Sepsis, the systemic response to infection, is a diagnostic challenge and a leading cause of death worldwide. There are more deaths attributable to sepsis than acute myocardial infarction, stroke, or cancer. Failure to recognize the early signs and symptoms of sepsis and institute aggressive management is associated with significant increases in mortality for children and adults. The early signs of sepsis are subtle and extensive clinical experience has traditionally been required to recognize and interpret these cues reliably. At a time when the incidence of sepsis is rising, resident work hour restrictions have limited the novice clinician's exposure and opportunities to gain experience with these patients. This proposal represents one of the first efforts to understand the differences in the ways that novice and expert clinicians recognize the septic patient and the first time that the expert's approach will be leveraged as a means to accelerate the development of expertise in novice clinicians. The overall objective of this project is to identify the behaviors that distinguish the expert's approach to the early recognition of sepsis and to use that data to accelerate the acquisition of expertise from the novice to expert level. Our central hypothesis is that simulation-based training can accelerate the development of expertise needed by novice clinicians to quickly and accurately recognize sepsis. The rationale for the proposed research is that, by identifying the unique elements of the expert's approach to sepsis, simulation-based training to accelerate the acquisition of these skills for the novice provider becomes possible. The proposed research is relevant to the mission of the Agency for Healthcare Research and Quality because it addresses the missions of the patient safety and innovations/emerging issues portfolios concurrently. We will test our central hypothesis by pursuing the following two specific aims: 1) Determine the behaviors that characterize and differentiate the expert from the novice in the recognition of sepsis at the bedside and 2) Develop and implement simulation-based learning interventions that accelerate the development of expertise in relation to sepsis recognition. The proposed research is significant because it is the first step in the development of an approach to accelerate the acquisition of expertise in the recognition of sepsis-a condition in which only early goal directed therapy has been shown to improve survival. This project is innovative because we will use cognitive task analysis to identify the behaviors that distinguish expert clinicians and use this information to develop and implement simulation-based training that will provide novice clinicians with the tools that will enable them to rapidly attain clinical expertise. We will also employ methods that have not previously been used in healthcare, including training based on recognition primed decision making. The use of cognitive task analysis and simulation-based training within a naturalistic decision making framework will create opportunities to accelerate the development of expertise for novice clinicians not only in pediatrics, but across multiple critical healthcare domains.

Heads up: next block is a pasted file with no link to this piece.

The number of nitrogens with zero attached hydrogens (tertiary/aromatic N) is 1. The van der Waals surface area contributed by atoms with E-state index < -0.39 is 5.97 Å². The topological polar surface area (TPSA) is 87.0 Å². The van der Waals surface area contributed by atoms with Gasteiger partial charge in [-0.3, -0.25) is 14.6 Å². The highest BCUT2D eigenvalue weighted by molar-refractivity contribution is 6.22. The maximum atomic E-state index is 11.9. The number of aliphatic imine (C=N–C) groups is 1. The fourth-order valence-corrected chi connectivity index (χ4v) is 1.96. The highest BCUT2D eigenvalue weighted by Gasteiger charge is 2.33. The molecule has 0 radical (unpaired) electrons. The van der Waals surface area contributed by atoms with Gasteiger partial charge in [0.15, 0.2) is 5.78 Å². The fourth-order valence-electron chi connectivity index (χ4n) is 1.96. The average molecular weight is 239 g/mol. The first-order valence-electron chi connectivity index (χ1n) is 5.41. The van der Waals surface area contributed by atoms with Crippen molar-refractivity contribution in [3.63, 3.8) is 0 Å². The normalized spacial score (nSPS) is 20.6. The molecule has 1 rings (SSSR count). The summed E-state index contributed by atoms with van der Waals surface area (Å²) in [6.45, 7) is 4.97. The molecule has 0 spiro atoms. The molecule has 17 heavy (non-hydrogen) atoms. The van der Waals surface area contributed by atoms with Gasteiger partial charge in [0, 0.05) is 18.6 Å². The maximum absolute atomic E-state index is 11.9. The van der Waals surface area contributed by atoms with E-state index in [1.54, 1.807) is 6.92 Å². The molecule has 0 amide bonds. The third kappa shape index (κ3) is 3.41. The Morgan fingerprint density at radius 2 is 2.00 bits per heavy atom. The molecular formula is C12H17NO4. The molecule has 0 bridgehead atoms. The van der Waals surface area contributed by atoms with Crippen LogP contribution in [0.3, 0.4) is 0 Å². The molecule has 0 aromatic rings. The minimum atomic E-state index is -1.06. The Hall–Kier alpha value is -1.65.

Public Health Relevance

Sepsis is a leading cause of death worldwide and a diagnostic challenge for novice clinicians. The current proposal is one of the first efforts to use cognitive task analysis to identify the distinguishing elements of the expert's approach to the early recognition of sepsis. It is also the first effort to use simulation based training and recognition primed decision making to accelerate the development of expertise in the recognition of sepsis by the novice clinician.

Agency
National Institute of Health (NIH)
Institute
Agency for Healthcare Research and Quality (AHRQ)
Type
Research Demonstration and Dissemination Projects (R18)
Project #
5R18HS020455-02
Application #
8247662
Study Section
Special Emphasis Panel (ZHS1-HSR-Y (02))
Program Officer
Henriksen, Kerm
Project Start
2011-04-01
Project End
2014-03-31
Budget Start
2012-04-01
Budget End
2013-03-31
Support Year
2
Fiscal Year
2012
Total Cost
Indirect Cost
Name
Cincinnati Children's Hospital Medical Center
Department
Type
DUNS #
071284913
City
Cincinnati
State
OH
Country
United States
Zip Code
45229